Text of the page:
Wonders of the Invisible World: a kelpie, an undine, and 12 dancing princesses

Wonders of the Invisible World: a kelpie, an undine, and 12 dancing princesses 

A time traveler with angel’s wings sent to manipulate the past, a kelpie: part-horse river creature who carries women on its back and drowns them in the deep water, a haunted wood where the young boy in a long-dead family invites a girl to leave with him forever, a will o’ the wisp who pretends to be a boy in the Halloween woods, an ominous twist on the tale of 12 dancing princesses, and a lost undine trapped in a human world—these are just a few of the magical short stories to be found in Wonders of the Invisible World, the latest publishing by renowned fantasy fiction writer Patricia McKillip. McKillip has been transfixing readers with her beautiful, almost poetic analogies, her vivid, detailed scenery descriptions, and her profound character revelations since the 1980s. Nearly anything she writes is bound to capture your attention, but a book of short stories is perfect for someone on the commute to work, a full-time parent who only has time for one cup of coffee before the baby wakes up, anyone wanting to escape reality while waiting at the doctor’s office, or someone who just wants to read a quick story before bed. Wonders of The Invisible World will transport you anytime into McKillip’s worlds of magic, which often appear much like our own.

Recommendations:

Also by Patricia McKillip are over 30 more novels, all well-written and captivating. If a short tale of the ocean and its magical creatures is what you seek, try The Changeling Sea. If a story of a time-traveling wizard and the king that commands him and the young writer they influence, try Alphabet of Thorn. If haunted witches in a forest and a runaway princess, try In the Forests of Serre. If you wish to read about a school of magic, a power-hungry king, and a boy who has learned to listen to the secrets of trees and plants, look up Od Magic.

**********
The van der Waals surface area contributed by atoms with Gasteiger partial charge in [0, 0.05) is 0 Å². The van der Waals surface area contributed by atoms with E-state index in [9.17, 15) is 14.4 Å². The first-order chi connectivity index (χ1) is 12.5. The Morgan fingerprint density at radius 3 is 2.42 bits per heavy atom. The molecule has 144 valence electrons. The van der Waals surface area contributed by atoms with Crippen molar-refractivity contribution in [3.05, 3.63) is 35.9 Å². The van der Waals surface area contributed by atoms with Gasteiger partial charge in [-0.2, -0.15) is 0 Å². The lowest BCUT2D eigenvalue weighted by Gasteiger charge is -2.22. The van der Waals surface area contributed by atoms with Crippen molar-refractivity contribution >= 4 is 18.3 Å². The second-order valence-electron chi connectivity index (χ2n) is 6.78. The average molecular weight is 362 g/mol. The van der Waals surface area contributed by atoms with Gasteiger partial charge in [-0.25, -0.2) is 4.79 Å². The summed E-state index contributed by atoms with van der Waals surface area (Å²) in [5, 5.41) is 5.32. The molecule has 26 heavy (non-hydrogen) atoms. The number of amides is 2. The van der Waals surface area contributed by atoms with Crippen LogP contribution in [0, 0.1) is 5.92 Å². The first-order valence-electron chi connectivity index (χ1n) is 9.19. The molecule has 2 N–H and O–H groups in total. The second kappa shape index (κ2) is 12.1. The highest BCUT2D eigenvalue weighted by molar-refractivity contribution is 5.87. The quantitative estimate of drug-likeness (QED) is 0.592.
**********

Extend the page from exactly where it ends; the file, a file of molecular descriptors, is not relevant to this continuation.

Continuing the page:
If you would like to try another author altogether, who also writes about magic and jumping across time, try Fog Magic by Julia L. Sauer or A Wrinkle in Time by Madeline L’Engle. (Both are children/teen fiction, but still a fun foray into fantasy for adults).

If you wish something still fantasy and far more adult, try Demon Lover by Juliet Dark, about a woman named Callie whose house is haunted by an old demon wishing to regain, through love, his once human form, stolen by the Faerie Queen. Callie has an unknown power to unlock the door from our world into Faerie, with the help of her fey and witch friends.

The Recipe:

This recipe was chosen because strawberries were a food mentioned in at least two of the stories (“Knight of the Well” and “The Kelpie”), and apples or cider at pivotal moments in other stories (“Will o’ the Wisp” and “The 12 Dancing Princesses”) as well. Also, strawberries and scones were the main things taken as a snack by Emma on the painting adventure that changed her life, and a shared apple with a powerful witch changed a soldier’s future. Hopefully these scones will add a little magic to your future as well, even if only with a cup of tea and this delightful book.

Apple Cider Scones served with Strawberries infused with Cider

Apple Cider Scones with Cider-infused Strawberries by Sophia of Little Box Brownie